There are certain parallels Paul Mainieri can relate with Jay Johnson. When each was hired, they had led their respective teams to the postseason after successful seasons. Both were outsiders to the SEC and certainly at a program like LSU where the expectations are always so high.
Those are just a few of the many similarities Mainieri can relate to as Johnson takes over this storied program. And much like Skip Bertman was there for Mainieri early in his career with the Tigers, Mainieri was front and center to welcome Johnson to Alex Box over the weekend.
"I made a strong commitment that I want to make this a seamless transition and try to help him in any way that I can," Mainieri said on Off the Bench. "I love the LSU baseball program and I want nothing more than for him to be very successful and to keep a great tradition alive."
Mainieri talked about how difficult the last few weeks have been since LSU's season ended as he's packed up his personal belongings in his office, watched his assistant staff move on to other coaching opportunities and sent players on the roster to various summer ball leagues. But at the end of the day, Mainieri loves the university and program which is why he wants to help Johnson in anyway that he can over the next several weeks as he settles in.
Of course with the LSU job comes the immense expectations the fanbase has for this program over the years and Mainieri made it clear through their conversations over the weekend about how to appreciate the passion that exists with LSU baseball.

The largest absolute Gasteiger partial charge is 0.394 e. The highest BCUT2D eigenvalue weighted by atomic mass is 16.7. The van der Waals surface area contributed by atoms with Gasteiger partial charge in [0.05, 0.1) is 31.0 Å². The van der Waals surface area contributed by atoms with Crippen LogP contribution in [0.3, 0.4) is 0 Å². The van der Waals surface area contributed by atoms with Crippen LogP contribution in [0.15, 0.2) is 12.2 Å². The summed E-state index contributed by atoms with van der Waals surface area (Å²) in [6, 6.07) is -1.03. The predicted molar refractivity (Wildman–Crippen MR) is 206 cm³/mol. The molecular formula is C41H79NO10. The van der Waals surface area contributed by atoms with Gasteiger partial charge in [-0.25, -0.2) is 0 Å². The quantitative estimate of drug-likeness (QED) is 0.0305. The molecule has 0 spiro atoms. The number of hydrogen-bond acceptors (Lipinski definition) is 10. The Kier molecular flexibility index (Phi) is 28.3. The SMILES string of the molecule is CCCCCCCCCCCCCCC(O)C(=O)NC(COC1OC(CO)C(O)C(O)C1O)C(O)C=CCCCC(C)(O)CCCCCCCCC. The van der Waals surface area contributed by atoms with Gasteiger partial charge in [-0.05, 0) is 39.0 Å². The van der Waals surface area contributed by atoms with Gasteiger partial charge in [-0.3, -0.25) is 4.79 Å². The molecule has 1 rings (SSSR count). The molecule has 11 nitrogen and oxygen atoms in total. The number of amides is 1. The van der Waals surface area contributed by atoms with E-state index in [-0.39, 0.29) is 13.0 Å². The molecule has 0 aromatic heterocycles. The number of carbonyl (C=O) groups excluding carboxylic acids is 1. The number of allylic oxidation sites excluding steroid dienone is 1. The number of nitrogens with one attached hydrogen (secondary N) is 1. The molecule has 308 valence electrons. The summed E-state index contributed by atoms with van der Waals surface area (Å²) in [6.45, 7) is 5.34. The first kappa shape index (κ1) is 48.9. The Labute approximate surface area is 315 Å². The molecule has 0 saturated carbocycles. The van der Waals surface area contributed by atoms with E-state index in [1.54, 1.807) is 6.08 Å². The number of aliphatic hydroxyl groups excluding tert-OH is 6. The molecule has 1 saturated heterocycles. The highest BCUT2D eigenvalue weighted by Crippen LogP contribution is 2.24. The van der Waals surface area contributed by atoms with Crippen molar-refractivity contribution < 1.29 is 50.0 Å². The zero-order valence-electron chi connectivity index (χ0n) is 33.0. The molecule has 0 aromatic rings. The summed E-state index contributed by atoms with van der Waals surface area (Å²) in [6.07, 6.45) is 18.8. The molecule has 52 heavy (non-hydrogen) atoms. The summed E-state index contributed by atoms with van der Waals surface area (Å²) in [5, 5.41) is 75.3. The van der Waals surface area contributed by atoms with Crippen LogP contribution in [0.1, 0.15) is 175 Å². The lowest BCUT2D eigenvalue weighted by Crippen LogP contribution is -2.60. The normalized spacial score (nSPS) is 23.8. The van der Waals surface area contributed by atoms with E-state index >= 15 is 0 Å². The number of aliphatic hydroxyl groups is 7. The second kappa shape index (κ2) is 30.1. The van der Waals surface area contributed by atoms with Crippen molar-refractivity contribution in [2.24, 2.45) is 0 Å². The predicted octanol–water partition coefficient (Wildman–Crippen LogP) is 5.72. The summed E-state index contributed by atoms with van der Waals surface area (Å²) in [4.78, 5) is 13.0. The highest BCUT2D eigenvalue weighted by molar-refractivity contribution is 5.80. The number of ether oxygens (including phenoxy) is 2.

"He knows what he's getting into. I can't tell you how many times over the years people coming up to me and asking 'Man how do you handle it?'" Mainieri said. "People from the outside understand the immense pressure the baseball coach at LSU is under. All of the other coaches I've coached against understand. It takes an attitude and minset to be able to handle the expectations and be yourself."
The success that each coach has had leading up to their tenure as baseball coach for the Tigers is eerily similar. Johnson of course is coming off a successful five-year run at Arizona where he led the Wildcats to two World Series appearances. Even Mainieri had just one appearance before leading the Tigers to five trips to Omaha over his 15-year tenure.
Johnson sat down with Mainieri for six hours over the weekend to discuss the future of the program and the many decisions he must now make as the the guy in charge of the most recognized program in college baseball.
"Those are decisions I had to make and I used to relish those tough decisions and now I realize how encompassing the job really was," Mainieri said. "I'm kind of glad he has to make those decisions now and it kind of relieved a lot of stress on me. Jay is a bright guy and is going to make the right decisions. He's got a great plan and I think LSU fans should feel really good about the hands the LSU program is being put in."